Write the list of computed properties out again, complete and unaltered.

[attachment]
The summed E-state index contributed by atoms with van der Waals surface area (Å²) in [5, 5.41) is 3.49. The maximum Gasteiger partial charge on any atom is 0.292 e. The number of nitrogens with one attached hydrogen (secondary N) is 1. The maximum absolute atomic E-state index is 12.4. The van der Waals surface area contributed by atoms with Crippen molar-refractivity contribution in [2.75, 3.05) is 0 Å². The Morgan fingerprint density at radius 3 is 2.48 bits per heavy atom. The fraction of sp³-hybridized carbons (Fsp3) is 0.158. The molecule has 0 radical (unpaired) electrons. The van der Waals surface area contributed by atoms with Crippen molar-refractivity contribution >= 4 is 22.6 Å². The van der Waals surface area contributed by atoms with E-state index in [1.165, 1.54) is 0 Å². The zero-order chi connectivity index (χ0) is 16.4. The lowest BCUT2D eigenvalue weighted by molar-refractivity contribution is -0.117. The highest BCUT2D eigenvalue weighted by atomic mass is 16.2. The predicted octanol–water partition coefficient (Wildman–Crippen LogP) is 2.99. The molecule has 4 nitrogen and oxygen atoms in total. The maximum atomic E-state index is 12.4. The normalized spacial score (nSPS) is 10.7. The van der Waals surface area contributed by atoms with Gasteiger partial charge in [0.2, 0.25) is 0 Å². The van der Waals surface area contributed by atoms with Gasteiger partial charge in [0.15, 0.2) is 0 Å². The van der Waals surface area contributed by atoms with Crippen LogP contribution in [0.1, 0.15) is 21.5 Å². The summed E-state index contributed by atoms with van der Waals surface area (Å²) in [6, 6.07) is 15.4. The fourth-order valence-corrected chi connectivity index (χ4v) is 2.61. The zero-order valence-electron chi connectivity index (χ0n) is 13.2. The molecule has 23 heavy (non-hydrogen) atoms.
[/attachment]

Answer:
The summed E-state index contributed by atoms with van der Waals surface area (Å²) in [5, 5.41) is 3.49. The maximum Gasteiger partial charge on any atom is 0.292 e. The number of nitrogens with one attached hydrogen (secondary N) is 1. The maximum absolute atomic E-state index is 12.4. The van der Waals surface area contributed by atoms with Crippen molar-refractivity contribution in [2.75, 3.05) is 0 Å². The Morgan fingerprint density at radius 3 is 2.48 bits per heavy atom. The fraction of sp³-hybridized carbons (Fsp3) is 0.158. The molecule has 0 radical (unpaired) electrons. The van der Waals surface area contributed by atoms with Crippen molar-refractivity contribution >= 4 is 22.6 Å². The van der Waals surface area contributed by atoms with E-state index in [1.165, 1.54) is 0 Å². The zero-order chi connectivity index (χ0) is 16.4. The lowest BCUT2D eigenvalue weighted by molar-refractivity contribution is -0.117. The highest BCUT2D eigenvalue weighted by atomic mass is 16.2. The predicted octanol–water partition coefficient (Wildman–Crippen LogP) is 2.99. The molecule has 4 nitrogen and oxygen atoms in total. The maximum atomic E-state index is 12.4. The normalized spacial score (nSPS) is 10.7. The van der Waals surface area contributed by atoms with Gasteiger partial charge in [0.2, 0.25) is 0 Å². The van der Waals surface area contributed by atoms with Gasteiger partial charge in [0.15, 0.2) is 0 Å². The van der Waals surface area contributed by atoms with Crippen LogP contribution in [0.1, 0.15) is 21.5 Å². The summed E-state index contributed by atoms with van der Waals surface area (Å²) in [6, 6.07) is 15.4. The fourth-order valence-corrected chi connectivity index (χ4v) is 2.61. The zero-order valence-electron chi connectivity index (χ0n) is 13.2. The molecule has 23 heavy (non-hydrogen) atoms.